Return on Behavior Magazine
Home for marketing and customer service professionals

Customer Experience

September 26th, 2009

How to create a stable but dynamic Customer Environment


Evolution is the best proof for the fact that nothing is stable; constant change rules the world and constant changing customer requirements rule your business. 

Keeping up the pace in customers’ changing requirements is a tough issue for everyone.

Increasing competition forces companies to be absolutely up-to-speed in addressing and fulfilling the ever changing demands.

Increased competition, crowded markets with little product differentiation and years of constant sales growth, now followed by flattened sales curves indicate to today’s intelligent competitors that their focus must change. Rather than only assign resources to hunt down new customers, companies should try to boost customer loyalty and increase customer retention. For most of the companies this is a quite demanding and struggling process as multiple organizational aspects change and need to be managed.

>>You can control a lot of things, but not change…Or can you?

The difference between success and failure is simple - preparation. When the winds of change come blowing and you start to let coincidence be in charge that is where trouble begins. But if you take over control of the areas where it is possible, you start catching the wind instead.

To be able to listen “live” to the voice of your customers enables you to get an early warning about changing preferences and upcoming problems, giving you enough time to initiate appropriate actions.

>>So where do you start?

The problem companies face, however, is how to exactly do all of this and how to do it well. They need to understand how to quantify, measure, and track customer experiences. Without a clear and accurate sense of what needs to be measured and how to collect, analyze, and use data as a strategic weapon to drive the business, no company can be effective. The aim should be to find out what turns your customers into loyal customers - not really an easy task.

It is a fact that most companies rely on outdated or unreliable measures of customer loyalty. For example, they only observe sales volume or they listen to sales reps describing what they believe their customers feel. Maybe they even track and count the complaints from their customers. While these approaches are not without value, they are often biased and do not really measure what needs to be measured or just measure it the wrong way. Wrong information then leads to misinterpretations and distortions of the voice of your customers. The risk for taking the wrong initiatives increases. Static pictures drawn from once-in-a-time, incomprehensive and often biased customer surveys do not have the power to provide bullet-proof information about the dynamics in your customers’ demands. In the long run, there is no substitute for a valid, well-designed customer experience survey program embedded as a part of your daily business.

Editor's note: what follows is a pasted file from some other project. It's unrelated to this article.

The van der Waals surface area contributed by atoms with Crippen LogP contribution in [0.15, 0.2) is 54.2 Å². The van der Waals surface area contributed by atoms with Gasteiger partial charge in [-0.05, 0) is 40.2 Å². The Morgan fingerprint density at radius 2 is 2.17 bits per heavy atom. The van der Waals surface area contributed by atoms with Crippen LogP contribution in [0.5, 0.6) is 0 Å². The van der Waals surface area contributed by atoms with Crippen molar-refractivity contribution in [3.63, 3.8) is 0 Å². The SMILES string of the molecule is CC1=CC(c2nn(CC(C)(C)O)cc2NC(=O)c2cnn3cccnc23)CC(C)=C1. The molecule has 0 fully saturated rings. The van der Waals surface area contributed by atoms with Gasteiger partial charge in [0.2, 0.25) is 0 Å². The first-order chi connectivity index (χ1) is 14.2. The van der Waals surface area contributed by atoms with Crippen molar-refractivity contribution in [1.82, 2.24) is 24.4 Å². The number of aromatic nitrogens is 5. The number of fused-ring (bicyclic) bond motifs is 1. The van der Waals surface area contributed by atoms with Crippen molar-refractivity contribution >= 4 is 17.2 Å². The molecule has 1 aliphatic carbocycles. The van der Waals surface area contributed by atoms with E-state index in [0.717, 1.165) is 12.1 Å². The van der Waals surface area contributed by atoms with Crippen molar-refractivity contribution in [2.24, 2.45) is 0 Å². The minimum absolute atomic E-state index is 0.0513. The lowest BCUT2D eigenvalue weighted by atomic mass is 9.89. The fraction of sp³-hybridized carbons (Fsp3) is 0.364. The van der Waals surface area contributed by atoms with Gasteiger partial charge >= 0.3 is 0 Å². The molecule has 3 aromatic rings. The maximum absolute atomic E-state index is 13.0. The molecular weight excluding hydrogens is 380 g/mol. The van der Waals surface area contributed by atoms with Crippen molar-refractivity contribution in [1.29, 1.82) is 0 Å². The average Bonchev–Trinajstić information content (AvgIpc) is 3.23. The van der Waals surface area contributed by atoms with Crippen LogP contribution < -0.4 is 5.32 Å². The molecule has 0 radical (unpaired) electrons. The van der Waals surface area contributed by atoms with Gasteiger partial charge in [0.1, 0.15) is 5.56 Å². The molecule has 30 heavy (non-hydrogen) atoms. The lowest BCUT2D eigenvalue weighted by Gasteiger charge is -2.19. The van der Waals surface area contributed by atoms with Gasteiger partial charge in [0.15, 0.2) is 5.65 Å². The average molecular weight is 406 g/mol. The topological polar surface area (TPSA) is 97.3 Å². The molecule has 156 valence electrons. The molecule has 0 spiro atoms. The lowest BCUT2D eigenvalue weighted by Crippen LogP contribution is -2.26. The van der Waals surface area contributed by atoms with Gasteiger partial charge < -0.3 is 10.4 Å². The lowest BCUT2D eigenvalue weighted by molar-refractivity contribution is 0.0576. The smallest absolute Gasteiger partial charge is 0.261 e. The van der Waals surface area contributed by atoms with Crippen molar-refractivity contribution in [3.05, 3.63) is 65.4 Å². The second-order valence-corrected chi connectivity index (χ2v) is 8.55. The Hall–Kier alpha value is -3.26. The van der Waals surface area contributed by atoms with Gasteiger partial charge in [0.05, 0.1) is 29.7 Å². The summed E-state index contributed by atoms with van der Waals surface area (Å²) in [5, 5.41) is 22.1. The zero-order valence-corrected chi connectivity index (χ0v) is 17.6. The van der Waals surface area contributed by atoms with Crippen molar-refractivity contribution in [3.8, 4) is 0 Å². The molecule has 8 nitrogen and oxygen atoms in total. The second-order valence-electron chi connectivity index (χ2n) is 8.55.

>>The following criteria are vital for a customer experience surveying program to be successful:

  • It has to be an on-going process to capture the dynamics of change
  • It must be easy to understand and interpret
  • It must be credible so that employees believe in the results
  • Performance and compensation must be attached to the results
  • It must generate actionable insights for management as well as employees

>>History has shown that market leaders in their respective industries have some things in common: they listen to the voice of their customer and achieve customer loyalty. Parameters they have in common are:

  • Marketing and sales divisions are primarily responsible for designing customer experience surveying programs
  • Top management and marketing divisions champion the programs
  • Results are made available to all employees
  • Internal and external quality measures are often tied together
  • Compensation is often tied directly to the customer experience surveying program